On Monday, the English Premier League accused Sheik Mansour’s Manchester City F.C. of violating financial rules, mainly its sponsorship revenue and operating costs, over multiple seasons.
The club has failed to give “a true and fair view of the club’s financial position,” failed to include full details of “manager and player remuneration,” failed to comply with “UEFA’s financial fair play regulations,” and failed to “cooperate in Premier League’s investigation,” according to the statement released by the league.
In response to these accusations, the EPL has created an independent commission to investigate the alleged breaches that occurred from the 2009-10 season to the 2017-18 season. If the commission finds the club guilty, the six-time Premier League champions can face various punishments, including docking points and suspending the team from competition. The proceedings before the commission will be confidential and heard in private. The league did not respond to Sportico‘s request for comment.
“Manchester City F.C. is surprised by the issuing of these alleged breaches of the Premier League Rules, particularly given the extensive engagement and vast amount of detailed materials that the EPL has been provided with,” the club said in a statement.
Manchester City was sold to the Abu Dhabi United Group’s owner Sheik Mansour in 2008. Since the acquisition, the 143-year-old club has won five EPL titles and two FA Cups. The team reached the final of UEFA’s Champions League tournament for the first time in its history in 2020-2021 but lost the big prize to Chelsea.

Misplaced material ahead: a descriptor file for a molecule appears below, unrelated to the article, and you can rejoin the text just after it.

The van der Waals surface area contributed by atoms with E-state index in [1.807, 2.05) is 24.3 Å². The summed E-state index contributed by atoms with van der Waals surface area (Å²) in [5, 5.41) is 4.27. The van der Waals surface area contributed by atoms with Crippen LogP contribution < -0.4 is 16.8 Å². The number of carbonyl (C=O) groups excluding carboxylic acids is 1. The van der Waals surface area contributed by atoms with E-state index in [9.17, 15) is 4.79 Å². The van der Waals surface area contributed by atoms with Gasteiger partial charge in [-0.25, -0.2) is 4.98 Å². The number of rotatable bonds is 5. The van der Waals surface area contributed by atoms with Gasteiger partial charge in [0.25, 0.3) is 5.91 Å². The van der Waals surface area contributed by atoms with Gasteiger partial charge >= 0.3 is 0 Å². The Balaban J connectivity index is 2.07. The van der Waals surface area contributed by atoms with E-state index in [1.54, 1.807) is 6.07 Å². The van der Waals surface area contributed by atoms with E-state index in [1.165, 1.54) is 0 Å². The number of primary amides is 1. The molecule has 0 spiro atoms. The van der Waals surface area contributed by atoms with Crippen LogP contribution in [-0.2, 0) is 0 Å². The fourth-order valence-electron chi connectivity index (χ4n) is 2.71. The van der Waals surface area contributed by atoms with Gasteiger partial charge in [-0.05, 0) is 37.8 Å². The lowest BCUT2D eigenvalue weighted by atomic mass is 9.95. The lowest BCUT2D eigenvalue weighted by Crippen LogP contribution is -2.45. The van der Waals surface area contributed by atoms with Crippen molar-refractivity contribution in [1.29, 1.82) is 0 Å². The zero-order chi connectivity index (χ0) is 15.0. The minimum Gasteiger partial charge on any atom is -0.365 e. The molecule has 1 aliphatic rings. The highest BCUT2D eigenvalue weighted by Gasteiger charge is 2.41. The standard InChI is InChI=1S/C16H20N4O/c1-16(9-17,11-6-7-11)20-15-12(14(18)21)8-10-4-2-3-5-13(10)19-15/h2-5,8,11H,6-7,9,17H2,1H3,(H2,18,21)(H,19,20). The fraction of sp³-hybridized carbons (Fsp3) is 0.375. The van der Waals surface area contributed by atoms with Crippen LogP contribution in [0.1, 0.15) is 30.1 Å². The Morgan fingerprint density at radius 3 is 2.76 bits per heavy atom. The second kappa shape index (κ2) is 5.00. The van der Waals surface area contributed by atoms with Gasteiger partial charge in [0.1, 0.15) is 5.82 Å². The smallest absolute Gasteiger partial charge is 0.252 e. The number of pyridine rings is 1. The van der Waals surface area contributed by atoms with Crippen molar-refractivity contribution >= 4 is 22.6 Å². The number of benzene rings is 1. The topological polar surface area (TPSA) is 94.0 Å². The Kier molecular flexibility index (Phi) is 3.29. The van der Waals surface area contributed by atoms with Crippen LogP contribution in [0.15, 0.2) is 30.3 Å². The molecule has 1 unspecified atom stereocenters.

Last November, the club, which Sportico recently valued at $4.43 billion, announced revenue of $870 million. City’s biggest source of income was its commercial revenue, which was $412 million (£310 million) for 2022. That’s almost four times the commercial revenue of the club for the year ending in May 2009—£87 million ($104 million)—a year after Sheik Mansour’s takeover.
This is not the first time the club has been under investigation over compliance with financial regulations. In 2020, UEFA banned Manchester City from the Champions League, its top competition, for two years, for overstating sponsorship revenue and break-even information in accounts submitted to UEFA between 2012 and 2016. However, the club appealed the decision and overturned the ban.